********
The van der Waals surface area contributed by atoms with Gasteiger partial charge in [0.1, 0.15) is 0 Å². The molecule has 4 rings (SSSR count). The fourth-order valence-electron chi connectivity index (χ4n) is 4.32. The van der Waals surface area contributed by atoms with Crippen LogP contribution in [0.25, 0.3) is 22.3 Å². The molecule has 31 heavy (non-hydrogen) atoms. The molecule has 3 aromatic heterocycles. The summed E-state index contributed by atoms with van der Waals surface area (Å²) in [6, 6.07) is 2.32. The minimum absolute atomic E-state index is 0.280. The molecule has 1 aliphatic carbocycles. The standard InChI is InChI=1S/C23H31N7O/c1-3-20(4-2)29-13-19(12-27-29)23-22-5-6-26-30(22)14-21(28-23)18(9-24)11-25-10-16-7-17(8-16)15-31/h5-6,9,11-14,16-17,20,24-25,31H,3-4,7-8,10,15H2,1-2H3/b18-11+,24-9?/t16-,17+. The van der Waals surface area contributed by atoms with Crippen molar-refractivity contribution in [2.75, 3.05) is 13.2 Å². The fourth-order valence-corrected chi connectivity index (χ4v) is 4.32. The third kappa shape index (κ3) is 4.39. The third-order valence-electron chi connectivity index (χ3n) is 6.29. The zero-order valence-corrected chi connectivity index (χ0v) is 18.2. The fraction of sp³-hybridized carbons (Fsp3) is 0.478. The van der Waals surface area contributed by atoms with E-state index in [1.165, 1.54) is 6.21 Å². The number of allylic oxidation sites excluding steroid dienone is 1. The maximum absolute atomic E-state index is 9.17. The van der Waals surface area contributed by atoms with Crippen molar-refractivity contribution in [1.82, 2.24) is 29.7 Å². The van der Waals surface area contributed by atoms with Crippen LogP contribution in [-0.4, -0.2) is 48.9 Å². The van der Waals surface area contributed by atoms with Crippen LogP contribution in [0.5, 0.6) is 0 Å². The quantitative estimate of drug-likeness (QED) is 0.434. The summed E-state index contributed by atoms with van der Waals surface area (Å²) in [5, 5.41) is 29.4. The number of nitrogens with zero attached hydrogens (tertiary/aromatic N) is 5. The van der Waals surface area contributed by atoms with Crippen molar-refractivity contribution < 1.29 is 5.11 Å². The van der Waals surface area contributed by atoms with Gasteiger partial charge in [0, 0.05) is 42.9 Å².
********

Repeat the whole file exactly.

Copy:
The van der Waals surface area contributed by atoms with Gasteiger partial charge in [0.1, 0.15) is 0 Å². The molecule has 4 rings (SSSR count). The fourth-order valence-electron chi connectivity index (χ4n) is 4.32. The van der Waals surface area contributed by atoms with Crippen LogP contribution in [0.25, 0.3) is 22.3 Å². The molecule has 31 heavy (non-hydrogen) atoms. The molecule has 3 aromatic heterocycles. The summed E-state index contributed by atoms with van der Waals surface area (Å²) in [6, 6.07) is 2.32. The minimum absolute atomic E-state index is 0.280. The molecule has 1 aliphatic carbocycles. The standard InChI is InChI=1S/C23H31N7O/c1-3-20(4-2)29-13-19(12-27-29)23-22-5-6-26-30(22)14-21(28-23)18(9-24)11-25-10-16-7-17(8-16)15-31/h5-6,9,11-14,16-17,20,24-25,31H,3-4,7-8,10,15H2,1-2H3/b18-11+,24-9?/t16-,17+. The van der Waals surface area contributed by atoms with Crippen molar-refractivity contribution in [2.75, 3.05) is 13.2 Å². The fourth-order valence-corrected chi connectivity index (χ4v) is 4.32. The third kappa shape index (κ3) is 4.39. The third-order valence-electron chi connectivity index (χ3n) is 6.29. The zero-order valence-corrected chi connectivity index (χ0v) is 18.2. The fraction of sp³-hybridized carbons (Fsp3) is 0.478. The van der Waals surface area contributed by atoms with E-state index in [1.165, 1.54) is 6.21 Å². The number of allylic oxidation sites excluding steroid dienone is 1. The maximum absolute atomic E-state index is 9.17. The van der Waals surface area contributed by atoms with Crippen molar-refractivity contribution in [1.82, 2.24) is 29.7 Å². The van der Waals surface area contributed by atoms with Crippen LogP contribution in [-0.4, -0.2) is 48.9 Å². The van der Waals surface area contributed by atoms with Crippen LogP contribution in [0.5, 0.6) is 0 Å². The quantitative estimate of drug-likeness (QED) is 0.434. The summed E-state index contributed by atoms with van der Waals surface area (Å²) in [5, 5.41) is 29.4. The number of nitrogens with zero attached hydrogens (tertiary/aromatic N) is 5. The van der Waals surface area contributed by atoms with Crippen molar-refractivity contribution < 1.29 is 5.11 Å². The van der Waals surface area contributed by atoms with Gasteiger partial charge in [0, 0.05) is 42.9 Å².